I was born on the west coast of Canada but I grew up in Ireland, so there’s an element of both. You know what, I’m not even going to go there. (Laughs) They are going to hear a contemporary Canadian singer songwriter and that’s what I do. I really have a hard time describing the genre. I’m hoping that the people that are coming will have some kind of idea. I‘ve played in Rossland before and I have been at this for a while so usually people have a vague idea as to what I do.

You’ve got a new album out. What was the inspiration behind putting out a ‘best of’ at this stage of your career?

It’s a collection of the last eight records and a lot of people think of a ‘best of’ as being a retrospective. I’m not really that comfortable with that idea. It’s not like I’m slowly packing it in or anything. It’s much more kind of an ending of a chapter for me. My label, True North, was sold before Christmas and so it’s really the end of an era for me. That’s why it seemed like a good idea. The label had been pestering me to put out a best of for quite a while so I thought, well, this is a pretty good time to do it.

There’re two new songs on the album. Was that a message to people to let them know that you’re not done just yet?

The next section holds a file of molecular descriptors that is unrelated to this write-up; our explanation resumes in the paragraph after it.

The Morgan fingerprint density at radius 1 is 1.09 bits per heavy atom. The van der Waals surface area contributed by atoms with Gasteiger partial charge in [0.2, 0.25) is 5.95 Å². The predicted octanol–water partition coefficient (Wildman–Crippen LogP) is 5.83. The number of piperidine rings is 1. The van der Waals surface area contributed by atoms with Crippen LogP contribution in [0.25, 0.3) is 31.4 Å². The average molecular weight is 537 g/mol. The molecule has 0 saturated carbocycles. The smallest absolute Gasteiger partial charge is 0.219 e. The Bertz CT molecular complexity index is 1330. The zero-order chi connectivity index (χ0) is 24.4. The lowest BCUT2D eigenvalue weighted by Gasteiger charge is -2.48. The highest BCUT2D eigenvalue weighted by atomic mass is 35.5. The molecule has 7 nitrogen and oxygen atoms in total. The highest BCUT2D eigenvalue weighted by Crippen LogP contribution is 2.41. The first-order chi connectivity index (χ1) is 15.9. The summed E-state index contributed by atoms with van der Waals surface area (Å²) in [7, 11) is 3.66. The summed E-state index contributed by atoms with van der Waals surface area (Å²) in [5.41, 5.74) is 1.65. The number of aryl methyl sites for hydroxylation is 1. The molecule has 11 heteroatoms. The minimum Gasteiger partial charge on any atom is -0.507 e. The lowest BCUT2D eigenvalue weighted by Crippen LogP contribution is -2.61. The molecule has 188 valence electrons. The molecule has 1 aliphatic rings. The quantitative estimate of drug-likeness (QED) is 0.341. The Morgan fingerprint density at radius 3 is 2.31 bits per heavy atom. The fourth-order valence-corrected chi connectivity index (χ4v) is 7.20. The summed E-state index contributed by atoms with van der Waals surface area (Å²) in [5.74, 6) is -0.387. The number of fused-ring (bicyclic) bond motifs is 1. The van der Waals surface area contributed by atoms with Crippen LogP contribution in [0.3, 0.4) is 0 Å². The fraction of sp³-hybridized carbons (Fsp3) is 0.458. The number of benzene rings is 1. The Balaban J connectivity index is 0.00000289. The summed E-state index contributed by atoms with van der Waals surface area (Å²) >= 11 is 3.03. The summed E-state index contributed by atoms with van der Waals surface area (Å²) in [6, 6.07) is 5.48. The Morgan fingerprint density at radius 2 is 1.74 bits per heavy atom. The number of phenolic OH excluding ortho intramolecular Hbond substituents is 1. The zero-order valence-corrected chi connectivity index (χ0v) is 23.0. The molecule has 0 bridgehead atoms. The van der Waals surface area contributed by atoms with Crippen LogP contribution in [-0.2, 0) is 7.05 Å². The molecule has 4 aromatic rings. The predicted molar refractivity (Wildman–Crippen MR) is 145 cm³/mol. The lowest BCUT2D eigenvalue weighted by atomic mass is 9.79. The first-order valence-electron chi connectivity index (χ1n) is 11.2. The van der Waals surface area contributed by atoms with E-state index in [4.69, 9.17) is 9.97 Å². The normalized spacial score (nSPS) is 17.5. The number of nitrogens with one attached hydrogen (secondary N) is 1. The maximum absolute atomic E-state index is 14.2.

I recorded two new songs because I was kind of uncomfortable with that idea. I thought I’d record a couple of new songs on it to give people a bit of an idea on where I’m still going.

You seem as a storyteller as much as songwriter, tell me a bit about the inspiration behind the two new tunes.

The new songs… One of them was written with, I’m not sure if your familiar or not Louis P. Bennett, a great Canadian songwriter and a great friend and mentor of mine. Louis passed away very suddenly, so there’s been a lot of death around me. My father died, my step-father died, one of my very, very sweet friends and band mates, Richard Bell from the Rodeo Kings, passed away and on and on and on. So definitely it was a time for me to think about that and write something about it.

Above my father’s desk on the day he died was a Mark Twain quote which is “Life ain’t no dress rehearsal” and I thought that that was kind of an appropriate thing to have over your desk on the day you died so I wrote a tune about it.